“Have you seen the price of vegetables ?” I asked my wife after I returned home from the weekly shopping run “at these prices I think we should grow our own!”
Growing your own vegetables has become a popular alternative for many people. Not only is it cheaper than the local store but you can control the amount of chemicals that you use in your vegetable patch.
Only one problem is preventing me (and other people) from planting and managing my own salad-providing-garden – its hard friggin work!
To successfully grow vegetables you have to know what you are doing. How to care for the plants, when to plant, how to remove the weeds (what do weeds look like so you don’t remove the wrong plants), how to check the soil, when to water, how much to water etc. etc. etc. One wrong move and your entire crop yield fails. I speak form a bad experience so clearly I am not green-fingered.
The FarmBot solution
Introducing the fully automated faming robot from FarmBot.io – The FarmBot Genesis. It is “humanity’s first open source, CNC, faming machine”:
Measuring at 1.5 meters wide and 3 meters in length, an ideal starter size, FarmBot is weatherproof and can be placed inside or outside or on rooftop gardens and it will take care of al your gardening need.
The FarmBot Genesis is programmed to plant and grow a variety of vegetables simultaneously in the same area as the FarmBot is able to take care of each plant in its own way. The system accesses OpenFarm which is a database that is freely available where OpenFarm provides planting instruction to FarmBot on how to plant and care for a particular food type. Want to grow carrots? you need to space them in rows 1 cm apart in full sun whereas cherry tomatoes need to be placed in full sun at 36cm row spacing and 36cm spread. Don’t worry – the system will do it for you.
The FarmBot is able to not only plant the seeds in any pattern you select, but is also able to water each plant too with just enough water so not to drown it and minimize waste. FarmBot can even identify weeds and foreign plants that should not be in the garden and remove them!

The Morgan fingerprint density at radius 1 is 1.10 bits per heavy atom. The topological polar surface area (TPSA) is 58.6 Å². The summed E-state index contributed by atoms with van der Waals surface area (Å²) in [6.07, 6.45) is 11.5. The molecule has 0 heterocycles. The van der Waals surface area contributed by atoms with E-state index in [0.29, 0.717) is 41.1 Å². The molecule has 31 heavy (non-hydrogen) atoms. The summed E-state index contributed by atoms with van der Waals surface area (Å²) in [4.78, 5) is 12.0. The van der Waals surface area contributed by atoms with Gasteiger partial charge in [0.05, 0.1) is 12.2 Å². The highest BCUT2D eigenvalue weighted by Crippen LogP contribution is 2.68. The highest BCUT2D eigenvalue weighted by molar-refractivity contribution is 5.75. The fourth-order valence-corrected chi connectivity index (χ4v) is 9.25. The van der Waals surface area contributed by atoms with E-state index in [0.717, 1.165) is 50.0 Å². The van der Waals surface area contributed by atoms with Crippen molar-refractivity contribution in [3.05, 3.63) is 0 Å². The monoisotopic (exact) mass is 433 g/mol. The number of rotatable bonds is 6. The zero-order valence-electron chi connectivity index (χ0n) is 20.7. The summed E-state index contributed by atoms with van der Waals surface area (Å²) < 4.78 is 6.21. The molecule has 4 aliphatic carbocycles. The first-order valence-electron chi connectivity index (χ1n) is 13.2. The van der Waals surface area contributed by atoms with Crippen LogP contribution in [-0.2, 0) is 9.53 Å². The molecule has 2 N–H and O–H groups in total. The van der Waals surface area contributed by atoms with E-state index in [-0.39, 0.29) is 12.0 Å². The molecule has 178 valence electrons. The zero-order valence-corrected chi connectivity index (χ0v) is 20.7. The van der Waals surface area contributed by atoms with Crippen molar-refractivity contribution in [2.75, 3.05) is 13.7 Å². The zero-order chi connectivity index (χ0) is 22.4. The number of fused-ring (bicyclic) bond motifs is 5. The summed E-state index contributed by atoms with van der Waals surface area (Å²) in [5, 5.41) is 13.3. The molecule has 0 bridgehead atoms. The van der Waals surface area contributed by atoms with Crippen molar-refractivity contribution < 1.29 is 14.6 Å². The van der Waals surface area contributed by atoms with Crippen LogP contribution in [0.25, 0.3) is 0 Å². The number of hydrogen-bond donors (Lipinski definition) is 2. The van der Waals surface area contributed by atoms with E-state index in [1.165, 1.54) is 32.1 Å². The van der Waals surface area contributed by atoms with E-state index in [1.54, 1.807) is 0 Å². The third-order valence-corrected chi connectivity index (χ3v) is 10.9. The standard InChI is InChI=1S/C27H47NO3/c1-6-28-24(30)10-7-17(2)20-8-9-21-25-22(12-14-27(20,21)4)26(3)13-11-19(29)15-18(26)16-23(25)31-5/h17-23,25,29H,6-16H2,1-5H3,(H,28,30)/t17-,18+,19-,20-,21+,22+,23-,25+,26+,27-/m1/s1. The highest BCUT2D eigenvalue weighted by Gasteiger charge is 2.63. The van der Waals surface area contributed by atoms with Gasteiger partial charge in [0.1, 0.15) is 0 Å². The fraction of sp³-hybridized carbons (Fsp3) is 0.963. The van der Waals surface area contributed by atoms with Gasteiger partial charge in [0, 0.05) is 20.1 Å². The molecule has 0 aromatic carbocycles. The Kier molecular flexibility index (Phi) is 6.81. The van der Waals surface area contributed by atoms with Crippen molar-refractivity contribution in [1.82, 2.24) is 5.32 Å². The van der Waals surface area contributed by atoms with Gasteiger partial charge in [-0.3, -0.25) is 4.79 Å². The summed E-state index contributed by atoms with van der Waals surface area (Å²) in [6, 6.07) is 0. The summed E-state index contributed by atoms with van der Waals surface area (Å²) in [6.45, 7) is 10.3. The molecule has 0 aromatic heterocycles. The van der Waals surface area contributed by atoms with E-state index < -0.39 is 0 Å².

The system works much like a 3D printer where the “head and arm” move across the X, Y and Z axis along tracks and a gantry. Much like a CNC machine can select tool for cutting or shaping metal, wood or granite, the FarmBot can use its magnetic head to choose the right tool for the job it needs to accomplish. There are currently several basic tools such as a seed injector, watering nozzle, soil sensor and weeding tools.
FarmBot is FREE
If that is not cool enough, the FarmBot system is all based on open source technology and the developer are giving it away for free. The software and hardware diagrams, code, CAD drawings and specs are made available so that users can modify and change the system for their own usage – even down to creating own heads and tools. All parts are designed to be printed by hobby-level 3D printers and even the electronics are open-source Raspberry Pi 3, Arduino Mega 2560, and RAMPS 1.4 shield
If you would like to purchase a ready-to-go kit from Farmbot.io where everything is in the box and ready to be installed, then the cost is $3900 (or get in on the July special at $2900. Your FarmBot should be with you in February 2017 if not sooner. If you are happy to source the materials yourself, then the cost is ZERO as all the info is available on the website.
While the founders of FarmBot say that their aim is not to end world hunger, this is a good start. The Shuttleworth Foundation agrees when the awarded Rory Aronson, FarmBot’s Founder, a Fellowship grant which allowed him to work full-time on the project since 2014.
In an interview with Suzanne Zuppello from Edible Manhattan, Rory Aronson is essentially asked why his business is giving its product away from free, Rory Aronson answered: “My drive in establishing this company is not profit. Everyone eats, so everyone should have the ability to grow their own food, with a little help. By making our growing guides as well as the specs to build a FarmBot totally open sourced, we’re acknowledging that we think we’re doing it the best while still being open to improvements entirely. If someone can do it better than me, I welcome that because that will push our mission and technology forward.”